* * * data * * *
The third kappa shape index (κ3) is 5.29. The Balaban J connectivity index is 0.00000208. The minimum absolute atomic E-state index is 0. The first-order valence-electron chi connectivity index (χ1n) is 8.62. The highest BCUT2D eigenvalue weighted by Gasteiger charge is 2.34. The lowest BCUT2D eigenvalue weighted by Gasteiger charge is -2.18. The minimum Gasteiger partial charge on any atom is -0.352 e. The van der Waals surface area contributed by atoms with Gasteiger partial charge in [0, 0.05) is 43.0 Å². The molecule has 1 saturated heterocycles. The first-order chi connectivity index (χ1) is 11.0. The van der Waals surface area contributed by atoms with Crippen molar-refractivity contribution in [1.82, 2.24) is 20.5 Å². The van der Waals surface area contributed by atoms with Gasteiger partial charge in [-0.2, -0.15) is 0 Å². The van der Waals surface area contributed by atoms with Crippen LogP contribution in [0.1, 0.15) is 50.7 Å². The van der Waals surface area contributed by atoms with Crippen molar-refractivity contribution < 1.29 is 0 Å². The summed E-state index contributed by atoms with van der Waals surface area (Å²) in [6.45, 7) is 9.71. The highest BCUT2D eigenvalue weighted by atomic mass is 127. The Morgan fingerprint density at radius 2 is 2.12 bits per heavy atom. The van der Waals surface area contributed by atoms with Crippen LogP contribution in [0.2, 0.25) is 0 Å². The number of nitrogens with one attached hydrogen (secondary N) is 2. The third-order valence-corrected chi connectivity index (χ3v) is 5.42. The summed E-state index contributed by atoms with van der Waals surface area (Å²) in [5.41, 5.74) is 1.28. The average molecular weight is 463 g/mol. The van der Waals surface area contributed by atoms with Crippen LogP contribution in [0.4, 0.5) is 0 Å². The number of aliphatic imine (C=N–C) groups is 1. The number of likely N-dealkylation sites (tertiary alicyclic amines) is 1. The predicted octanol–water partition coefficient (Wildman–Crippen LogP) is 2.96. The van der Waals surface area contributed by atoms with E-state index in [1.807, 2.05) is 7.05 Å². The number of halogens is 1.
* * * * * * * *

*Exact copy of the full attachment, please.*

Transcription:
The third kappa shape index (κ3) is 5.29. The Balaban J connectivity index is 0.00000208. The minimum absolute atomic E-state index is 0. The first-order valence-electron chi connectivity index (χ1n) is 8.62. The highest BCUT2D eigenvalue weighted by Gasteiger charge is 2.34. The lowest BCUT2D eigenvalue weighted by Gasteiger charge is -2.18. The minimum Gasteiger partial charge on any atom is -0.352 e. The van der Waals surface area contributed by atoms with Gasteiger partial charge in [0, 0.05) is 43.0 Å². The molecule has 1 saturated heterocycles. The first-order chi connectivity index (χ1) is 11.0. The van der Waals surface area contributed by atoms with Crippen molar-refractivity contribution in [1.82, 2.24) is 20.5 Å². The van der Waals surface area contributed by atoms with Gasteiger partial charge in [-0.2, -0.15) is 0 Å². The van der Waals surface area contributed by atoms with Crippen LogP contribution in [0.1, 0.15) is 50.7 Å². The van der Waals surface area contributed by atoms with Crippen molar-refractivity contribution < 1.29 is 0 Å². The summed E-state index contributed by atoms with van der Waals surface area (Å²) in [6.45, 7) is 9.71. The highest BCUT2D eigenvalue weighted by atomic mass is 127. The Morgan fingerprint density at radius 2 is 2.12 bits per heavy atom. The van der Waals surface area contributed by atoms with Crippen LogP contribution in [0.2, 0.25) is 0 Å². The number of nitrogens with one attached hydrogen (secondary N) is 2. The third-order valence-corrected chi connectivity index (χ3v) is 5.42. The summed E-state index contributed by atoms with van der Waals surface area (Å²) in [5.41, 5.74) is 1.28. The average molecular weight is 463 g/mol. The van der Waals surface area contributed by atoms with Crippen LogP contribution in [0.4, 0.5) is 0 Å². The number of aliphatic imine (C=N–C) groups is 1. The number of likely N-dealkylation sites (tertiary alicyclic amines) is 1. The predicted octanol–water partition coefficient (Wildman–Crippen LogP) is 2.96. The van der Waals surface area contributed by atoms with E-state index in [1.807, 2.05) is 7.05 Å². The number of halogens is 1.